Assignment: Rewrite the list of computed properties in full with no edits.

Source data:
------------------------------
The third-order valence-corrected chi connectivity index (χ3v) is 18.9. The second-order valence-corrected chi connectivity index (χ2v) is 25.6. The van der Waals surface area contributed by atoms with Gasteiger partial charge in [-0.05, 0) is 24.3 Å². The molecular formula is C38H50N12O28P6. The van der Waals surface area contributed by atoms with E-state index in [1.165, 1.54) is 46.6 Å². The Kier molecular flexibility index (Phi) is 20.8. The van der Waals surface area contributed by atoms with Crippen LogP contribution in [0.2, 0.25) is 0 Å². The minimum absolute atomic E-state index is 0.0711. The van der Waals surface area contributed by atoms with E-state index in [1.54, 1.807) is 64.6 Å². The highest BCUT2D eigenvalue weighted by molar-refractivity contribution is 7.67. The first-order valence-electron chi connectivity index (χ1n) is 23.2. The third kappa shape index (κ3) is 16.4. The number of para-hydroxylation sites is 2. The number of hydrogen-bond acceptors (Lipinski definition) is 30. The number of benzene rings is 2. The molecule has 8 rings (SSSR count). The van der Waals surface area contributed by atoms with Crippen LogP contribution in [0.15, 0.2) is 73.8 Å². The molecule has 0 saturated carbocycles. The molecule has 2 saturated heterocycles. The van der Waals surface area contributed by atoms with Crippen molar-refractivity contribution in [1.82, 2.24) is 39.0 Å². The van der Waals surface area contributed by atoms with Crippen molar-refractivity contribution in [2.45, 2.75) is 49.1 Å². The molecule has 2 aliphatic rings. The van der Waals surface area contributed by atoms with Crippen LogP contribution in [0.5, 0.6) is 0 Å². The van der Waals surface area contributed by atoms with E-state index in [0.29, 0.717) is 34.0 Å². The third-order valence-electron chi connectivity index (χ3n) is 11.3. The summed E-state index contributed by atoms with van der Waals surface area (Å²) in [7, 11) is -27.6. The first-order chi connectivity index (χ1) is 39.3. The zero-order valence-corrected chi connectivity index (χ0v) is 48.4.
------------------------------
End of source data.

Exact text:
The third-order valence-corrected chi connectivity index (χ3v) is 18.9. The second-order valence-corrected chi connectivity index (χ2v) is 25.6. The van der Waals surface area contributed by atoms with Gasteiger partial charge in [-0.05, 0) is 24.3 Å². The molecular formula is C38H50N12O28P6. The van der Waals surface area contributed by atoms with E-state index in [1.165, 1.54) is 46.6 Å². The Kier molecular flexibility index (Phi) is 20.8. The van der Waals surface area contributed by atoms with Crippen LogP contribution in [0.2, 0.25) is 0 Å². The minimum absolute atomic E-state index is 0.0711. The van der Waals surface area contributed by atoms with E-state index in [1.54, 1.807) is 64.6 Å². The highest BCUT2D eigenvalue weighted by molar-refractivity contribution is 7.67. The first-order valence-electron chi connectivity index (χ1n) is 23.2. The third kappa shape index (κ3) is 16.4. The number of para-hydroxylation sites is 2. The number of hydrogen-bond acceptors (Lipinski definition) is 30. The number of benzene rings is 2. The molecule has 8 rings (SSSR count). The van der Waals surface area contributed by atoms with Crippen LogP contribution in [0.15, 0.2) is 73.8 Å². The molecule has 0 saturated carbocycles. The molecule has 2 saturated heterocycles. The van der Waals surface area contributed by atoms with Crippen molar-refractivity contribution in [1.82, 2.24) is 39.0 Å². The van der Waals surface area contributed by atoms with Crippen molar-refractivity contribution in [2.45, 2.75) is 49.1 Å². The molecule has 2 aliphatic rings. The van der Waals surface area contributed by atoms with Crippen LogP contribution in [0.5, 0.6) is 0 Å². The van der Waals surface area contributed by atoms with E-state index in [0.29, 0.717) is 34.0 Å². The third-order valence-electron chi connectivity index (χ3n) is 11.3. The summed E-state index contributed by atoms with van der Waals surface area (Å²) in [7, 11) is -27.6. The first-order chi connectivity index (χ1) is 39.3. The zero-order valence-corrected chi connectivity index (χ0v) is 48.4.